Also: Montreal’s “remarkable” chance to build a new neighborhood, and who’s ready for super-long flights?

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What We’re Following

Drive time: In 1994, Cesare Marchetti, an Italian physicist, described an idea that has come to be known as the Marchetti Constant: Throughout history, urban dwellers—regardless of whether they walk, bike, ride, or drive—have been willing to travel for about an hour each day. Modern Atlanta may thus bear little resemblance to Ancient Greece or Medieval Paris, but residents of all three cities share this time-tested tendency to take on 30-minutes commutes.

(David Montgomery/CityLab)

The principle has profound implications for life in cities. New technologies have radically changed mobility over the centuries, and the footprints of cities have adapted as a result. But even as urban areas grew from two-mile-wide walking cities into eight-mile-wide streetcar cities into 40-mile-wide expressway cities, each new mode of transport eventually reaches its limit, putting strains on housing, jobs, and time. And many U.S. cities are reaching that breaking point now. Today on CityLab, Jonathan English takes us on a journey through 2,800 years of getting downtown: The One Weird Rule That Defines Urban Footprints

Andrew Small


More on CityLab

Montreal Gets a 'Remarkable' Chance to Build a New Neighborhood

A historic brewery on the St. Lawrence River will become a new mixed-use district, with a large share of subsidized and below-market-rate housing.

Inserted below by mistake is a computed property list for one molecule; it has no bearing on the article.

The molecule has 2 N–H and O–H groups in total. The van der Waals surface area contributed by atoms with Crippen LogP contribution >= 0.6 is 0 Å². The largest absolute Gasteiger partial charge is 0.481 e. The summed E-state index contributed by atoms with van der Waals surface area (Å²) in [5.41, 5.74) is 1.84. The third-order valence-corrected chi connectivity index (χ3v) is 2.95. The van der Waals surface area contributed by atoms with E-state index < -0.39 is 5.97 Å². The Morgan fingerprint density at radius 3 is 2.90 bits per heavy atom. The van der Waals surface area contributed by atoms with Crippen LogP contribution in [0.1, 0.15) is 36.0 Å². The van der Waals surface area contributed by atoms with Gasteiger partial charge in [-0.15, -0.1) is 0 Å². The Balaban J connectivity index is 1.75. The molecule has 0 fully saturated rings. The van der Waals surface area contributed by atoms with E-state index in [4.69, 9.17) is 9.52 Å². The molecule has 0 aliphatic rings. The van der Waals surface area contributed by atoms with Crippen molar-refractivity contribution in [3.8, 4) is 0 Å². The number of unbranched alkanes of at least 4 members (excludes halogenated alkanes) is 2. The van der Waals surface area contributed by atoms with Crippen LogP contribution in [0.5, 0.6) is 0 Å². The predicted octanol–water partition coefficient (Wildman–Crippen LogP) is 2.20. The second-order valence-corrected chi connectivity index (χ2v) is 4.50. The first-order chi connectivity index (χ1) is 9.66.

Tracey Lindeman

Who’s Ready for a 19-Hour Flight?

Qantas will test the world’s longest flights, from New York and London to Australian cities. An economist contemplates how we got here, and what success looks like.

Jay L. Zagorsky

We Heard You Like Maps So We Made You a Playlist

Songs about maps cross all genres and emotions. Got ideas for music to add to our playlist? Leave them in the comments or tag us on Twitter.

Gracie McKenzie

The Secret History of the Suburbs

We all know the stereotypes: Suburbia is dull, conformist, and about “keeping up with the Joneses.” But what about the suburbs of utopians and renegades?

Amanda Kolson Hurley

Are Planners Partly to Blame for Gentrification?

In his book Capital City, Samuel Stein contends that real-estate interests have co-opted urban planning and made planners complicit in gentrification.  

Tanner Howard



What We’re Reading

Inclusive cities start with safe streets (Curbed)

Mayors are harassed and threatened, but just how often? (Governing)

When a business improvement district pits pedestrian safety against homeless encampments (Washington City Paper)

More people are leaving New York City than any other U.S. city (Bloomberg)


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